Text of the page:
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Communications Software Encryption Privacy Security

Tox, a Skype Replacement Built On 'Privacy First' 174 174

An anonymous reader writes: Rumors of back door access to Skype have plagued the communication software for the better part of a decade. Even if it's not true, Skype is owned by Microsoft, which is beholden to data requests from law enforcement. Because of these issues, a group of developers started work on Tox, which aims to rebuild the functionality of Skype with an emphasis on privacy. "The main thing the Tox team is trying to do, besides provide encryption, is create a tool that requires no central servers whatsoever—not even ones that you would host yourself. It relies on the same technology that BitTorrent uses to provide direct connections between users, so there's no central hub to snoop on or take down."
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Tox, a Skype Replacement Built On 'Privacy First'

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  • Re:Key exchange (Score:3, Interesting)

    by Anonymous Coward on Monday September 01, 2014 @08:14PM (#47803389)

    I discussed it with one of the admins on their IRC.
    "it's up to the users to give their public key to their friends in a way that it won't be intercepted in transit and replaced"

  • Re:Back door (Score:5, Interesting)

    by AHuxley (892839) on Monday September 01, 2014 @08:19PM (#47803419) Homepage Journal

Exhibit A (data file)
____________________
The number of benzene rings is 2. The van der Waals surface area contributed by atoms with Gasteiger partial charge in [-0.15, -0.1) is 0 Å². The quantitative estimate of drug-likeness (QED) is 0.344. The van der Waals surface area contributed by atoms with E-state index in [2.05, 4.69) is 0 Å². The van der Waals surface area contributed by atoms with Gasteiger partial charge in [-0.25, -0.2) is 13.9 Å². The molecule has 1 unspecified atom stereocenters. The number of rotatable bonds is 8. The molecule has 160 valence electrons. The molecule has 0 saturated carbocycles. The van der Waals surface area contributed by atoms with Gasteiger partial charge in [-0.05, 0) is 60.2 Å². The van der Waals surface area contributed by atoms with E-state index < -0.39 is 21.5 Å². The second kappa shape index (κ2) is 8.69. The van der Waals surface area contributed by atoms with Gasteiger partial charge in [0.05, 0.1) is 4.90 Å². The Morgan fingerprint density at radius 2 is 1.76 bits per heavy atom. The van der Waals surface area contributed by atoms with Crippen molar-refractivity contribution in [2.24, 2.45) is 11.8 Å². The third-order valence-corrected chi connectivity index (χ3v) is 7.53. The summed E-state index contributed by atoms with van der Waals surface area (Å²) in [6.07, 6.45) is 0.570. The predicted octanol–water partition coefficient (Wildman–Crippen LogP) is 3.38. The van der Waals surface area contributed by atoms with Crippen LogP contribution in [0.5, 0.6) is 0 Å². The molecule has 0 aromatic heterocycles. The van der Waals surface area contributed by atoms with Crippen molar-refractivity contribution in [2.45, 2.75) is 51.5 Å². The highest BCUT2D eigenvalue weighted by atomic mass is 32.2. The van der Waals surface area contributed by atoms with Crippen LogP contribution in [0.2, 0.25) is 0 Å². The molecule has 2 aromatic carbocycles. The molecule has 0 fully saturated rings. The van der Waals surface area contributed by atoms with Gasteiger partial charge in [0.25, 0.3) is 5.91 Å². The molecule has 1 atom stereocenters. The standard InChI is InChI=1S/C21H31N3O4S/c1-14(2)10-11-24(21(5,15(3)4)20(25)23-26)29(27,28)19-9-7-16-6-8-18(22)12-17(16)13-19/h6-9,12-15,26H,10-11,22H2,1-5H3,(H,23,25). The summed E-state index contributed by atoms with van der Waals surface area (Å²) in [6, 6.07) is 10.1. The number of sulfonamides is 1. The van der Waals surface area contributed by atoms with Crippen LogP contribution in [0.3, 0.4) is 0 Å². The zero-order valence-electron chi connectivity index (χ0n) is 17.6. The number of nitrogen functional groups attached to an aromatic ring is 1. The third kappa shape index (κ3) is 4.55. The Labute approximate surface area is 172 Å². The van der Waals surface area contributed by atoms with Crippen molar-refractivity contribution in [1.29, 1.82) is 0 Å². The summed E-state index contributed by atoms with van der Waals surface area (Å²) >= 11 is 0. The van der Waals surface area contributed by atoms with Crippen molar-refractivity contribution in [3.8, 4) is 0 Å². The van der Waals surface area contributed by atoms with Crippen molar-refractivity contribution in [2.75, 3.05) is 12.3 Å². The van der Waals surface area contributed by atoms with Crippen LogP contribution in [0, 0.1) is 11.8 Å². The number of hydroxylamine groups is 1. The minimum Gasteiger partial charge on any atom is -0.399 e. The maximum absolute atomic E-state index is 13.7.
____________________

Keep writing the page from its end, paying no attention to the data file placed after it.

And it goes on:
AC the backdoor aspect is both national and international
    "FBI Wants Backdoors in Facebook, Skype and Instant Messaging"
    http://www.wired.com/2012/05/f... [wired.com]
    ".... drafted by the FBI, that would require social-networking sites and VoIP, instant messaging and e-mail providers to alter their code to make their products wiretap-friendly."
    Then the world was given more details "Encrypted or not, Skype communications prove Ãoevitalà to NSA surveillance" May 14 2014
    http://arstechnica.com/securit... [arstechnica.com]
    As for the "nobody on the inside has ever leaked out." aspect try http://cryptome.org/2013-info/... [cryptome.org]
    The "inside" can now be understood by aspects like "Drug Agents Use Vast Phone Trove, Eclipsing N.S.A.Ã(TM)s"
    http://www.nytimes.com/2013/09... [nytimes.com]
    ..."employees sit alongside Drug Enforcement Administration agents and local detectives and supply them with the phone data from as far back as 1987."
    How past "parallel construction" and telco support will respond to any new "peer-to-peer and voice calling" will be interesting.
    How did the US and UK get to past bespoke crypto telco hardware in the 1950's and beyond? Plain text always seemed to emerge just in time.
  • Re:Key exchange (Score:5, Interesting)

    by BitterOak (537666) on Monday September 01, 2014 @08:45PM (#47803533)

    And how do you exchange key? Do they plan a web of trust à la GPG?